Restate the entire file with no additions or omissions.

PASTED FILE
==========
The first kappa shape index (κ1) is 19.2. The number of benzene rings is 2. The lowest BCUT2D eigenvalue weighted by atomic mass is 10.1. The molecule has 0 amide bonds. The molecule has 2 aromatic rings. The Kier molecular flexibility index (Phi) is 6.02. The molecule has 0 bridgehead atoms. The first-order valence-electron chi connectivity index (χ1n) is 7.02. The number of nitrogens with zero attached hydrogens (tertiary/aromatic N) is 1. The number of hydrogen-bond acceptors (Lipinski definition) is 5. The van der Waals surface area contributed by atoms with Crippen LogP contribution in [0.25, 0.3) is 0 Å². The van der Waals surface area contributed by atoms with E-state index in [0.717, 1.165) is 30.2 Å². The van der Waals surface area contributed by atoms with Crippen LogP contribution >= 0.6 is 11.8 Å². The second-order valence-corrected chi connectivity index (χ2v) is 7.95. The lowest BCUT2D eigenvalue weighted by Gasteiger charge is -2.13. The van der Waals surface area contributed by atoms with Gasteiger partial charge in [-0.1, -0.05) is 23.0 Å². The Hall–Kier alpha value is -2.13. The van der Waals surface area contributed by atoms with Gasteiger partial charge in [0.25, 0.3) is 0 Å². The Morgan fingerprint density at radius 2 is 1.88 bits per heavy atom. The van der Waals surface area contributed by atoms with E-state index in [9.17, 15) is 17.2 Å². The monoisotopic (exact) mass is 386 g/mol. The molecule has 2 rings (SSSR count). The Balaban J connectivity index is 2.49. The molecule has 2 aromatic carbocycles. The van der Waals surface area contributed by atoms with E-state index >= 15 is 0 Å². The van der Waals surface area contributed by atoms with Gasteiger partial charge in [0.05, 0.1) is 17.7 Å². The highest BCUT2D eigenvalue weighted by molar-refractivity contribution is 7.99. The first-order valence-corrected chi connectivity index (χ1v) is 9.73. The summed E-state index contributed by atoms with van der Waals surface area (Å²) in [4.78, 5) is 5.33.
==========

The first kappa shape index (κ1) is 19.2. The number of benzene rings is 2. The lowest BCUT2D eigenvalue weighted by atomic mass is 10.1. The molecule has 0 amide bonds. The molecule has 2 aromatic rings. The Kier molecular flexibility index (Phi) is 6.02. The molecule has 0 bridgehead atoms. The first-order valence-electron chi connectivity index (χ1n) is 7.02. The number of nitrogens with zero attached hydrogens (tertiary/aromatic N) is 1. The number of hydrogen-bond acceptors (Lipinski definition) is 5. The van der Waals surface area contributed by atoms with Crippen LogP contribution in [0.25, 0.3) is 0 Å². The van der Waals surface area contributed by atoms with E-state index in [0.717, 1.165) is 30.2 Å². The van der Waals surface area contributed by atoms with Crippen LogP contribution >= 0.6 is 11.8 Å². The second-order valence-corrected chi connectivity index (χ2v) is 7.95. The lowest BCUT2D eigenvalue weighted by Gasteiger charge is -2.13. The van der Waals surface area contributed by atoms with Gasteiger partial charge in [-0.1, -0.05) is 23.0 Å². The Hall–Kier alpha value is -2.13. The van der Waals surface area contributed by atoms with Gasteiger partial charge in [0.25, 0.3) is 0 Å². The Morgan fingerprint density at radius 2 is 1.88 bits per heavy atom. The van der Waals surface area contributed by atoms with E-state index in [9.17, 15) is 17.2 Å². The monoisotopic (exact) mass is 386 g/mol. The molecule has 2 rings (SSSR count). The Balaban J connectivity index is 2.49. The molecule has 2 aromatic carbocycles. The van der Waals surface area contributed by atoms with E-state index >= 15 is 0 Å². The van der Waals surface area contributed by atoms with Gasteiger partial charge in [0.05, 0.1) is 17.7 Å². The highest BCUT2D eigenvalue weighted by molar-refractivity contribution is 7.99. The first-order valence-corrected chi connectivity index (χ1v) is 9.73. The summed E-state index contributed by atoms with van der Waals surface area (Å²) in [4.78, 5) is 5.33.